Because the acrylic paint is a bit on the thin side, it will not completely cover the primer layer in one coat. By using a dark primer and then a light drybrush the top layers of paint will have darker shades in the recesses and lighter shades on the highpoints.

The easiest way I have found to apply drybrushing to a miniature is to get a little bit of paint on the brush and wipe almost all of it off the brush on the palette. I will usually test the paint on my finger before applying it to the minature. Once you have a light enough amount of paint on your brush it is time to drybrush the miniature. slowly bring the brush towards the miniature with a rapid back and forth motion. As soon as the brush starts to make contact with the miniature you will see the details begin to really pop out visually. Now you just need to go over the whole miniature, front, back, top, bottom. You are done with the first miniature... now you get to drybrush the rest of the squad of miniatures.. have fun.

Step 4: Main Colors

Once all the drybrushing is done it is time to move onto applying the colors to the miniature.

For this Orc I went with a dark green skin color and then Drybrushed the skin with a lighter shade of green to help make the details pop.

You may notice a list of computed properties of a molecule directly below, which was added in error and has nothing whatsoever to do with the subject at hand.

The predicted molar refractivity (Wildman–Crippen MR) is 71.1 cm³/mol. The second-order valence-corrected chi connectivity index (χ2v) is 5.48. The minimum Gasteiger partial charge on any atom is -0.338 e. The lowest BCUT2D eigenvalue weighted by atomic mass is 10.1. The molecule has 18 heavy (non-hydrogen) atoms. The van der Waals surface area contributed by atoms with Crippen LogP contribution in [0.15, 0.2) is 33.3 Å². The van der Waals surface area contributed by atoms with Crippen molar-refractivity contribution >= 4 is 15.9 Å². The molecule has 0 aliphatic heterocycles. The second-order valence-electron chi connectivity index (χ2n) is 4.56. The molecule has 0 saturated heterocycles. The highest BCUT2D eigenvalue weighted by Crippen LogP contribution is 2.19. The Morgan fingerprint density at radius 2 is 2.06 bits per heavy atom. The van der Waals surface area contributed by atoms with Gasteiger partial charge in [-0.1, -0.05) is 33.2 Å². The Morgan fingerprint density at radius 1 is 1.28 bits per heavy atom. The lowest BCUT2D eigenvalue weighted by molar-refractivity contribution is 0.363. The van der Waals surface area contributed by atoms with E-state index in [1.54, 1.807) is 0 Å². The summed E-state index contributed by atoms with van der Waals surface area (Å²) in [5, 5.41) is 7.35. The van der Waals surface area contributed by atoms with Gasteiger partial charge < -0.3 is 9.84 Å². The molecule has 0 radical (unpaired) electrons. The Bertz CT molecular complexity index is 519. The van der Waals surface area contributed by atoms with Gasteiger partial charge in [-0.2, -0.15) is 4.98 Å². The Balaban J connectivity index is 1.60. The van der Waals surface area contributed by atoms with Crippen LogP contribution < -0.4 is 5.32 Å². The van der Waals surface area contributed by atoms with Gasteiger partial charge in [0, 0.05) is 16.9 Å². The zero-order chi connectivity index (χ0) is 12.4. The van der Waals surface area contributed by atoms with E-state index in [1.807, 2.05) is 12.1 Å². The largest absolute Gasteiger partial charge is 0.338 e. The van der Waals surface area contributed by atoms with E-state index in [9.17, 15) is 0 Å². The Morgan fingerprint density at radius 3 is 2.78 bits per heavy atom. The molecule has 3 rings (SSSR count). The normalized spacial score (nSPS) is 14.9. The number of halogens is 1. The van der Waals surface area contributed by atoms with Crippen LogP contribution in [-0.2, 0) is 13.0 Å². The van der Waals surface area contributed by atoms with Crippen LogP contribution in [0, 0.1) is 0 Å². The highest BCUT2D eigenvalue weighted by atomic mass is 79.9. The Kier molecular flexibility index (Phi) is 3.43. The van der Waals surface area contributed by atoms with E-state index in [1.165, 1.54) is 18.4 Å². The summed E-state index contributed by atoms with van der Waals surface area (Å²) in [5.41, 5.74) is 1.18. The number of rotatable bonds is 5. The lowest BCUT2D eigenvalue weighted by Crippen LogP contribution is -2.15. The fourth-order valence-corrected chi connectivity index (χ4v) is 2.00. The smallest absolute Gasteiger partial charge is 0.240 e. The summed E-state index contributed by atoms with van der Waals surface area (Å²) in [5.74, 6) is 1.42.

I used a dark brown for the clothes and the wood handle of the axe. I thought his outfit looked too much like coveralls when it was all the same color so I painted the pants a lighter shade of brown.

Step 5: Details

Now it is time for details.

The blades of his weapons were painted metallic steel color and then detailed with metallic copper on the rivets. The edge of the blades get trimmed with red for bloodstains.

Mouth and eyes got painted red.

Teeth and nails got painted white.

Earrings get painted titanium gold.

Metal plates on the armor got painted metallic steel and then fine details on the plates got painted metallic copper to make it stand out.

Boots and side pouch got painted black so they stand out visually.

Base gets a coat of green paint. (I will have to get more flock to finish the base)

Finally to finish, I thinned down a bit of black paint with water to make a wash and then I applied it over the miniature. Since the wash is very thin is fills in the very fine detail cracks and crevices to add that additional layer of shading that takes the miniature to the next level of detail.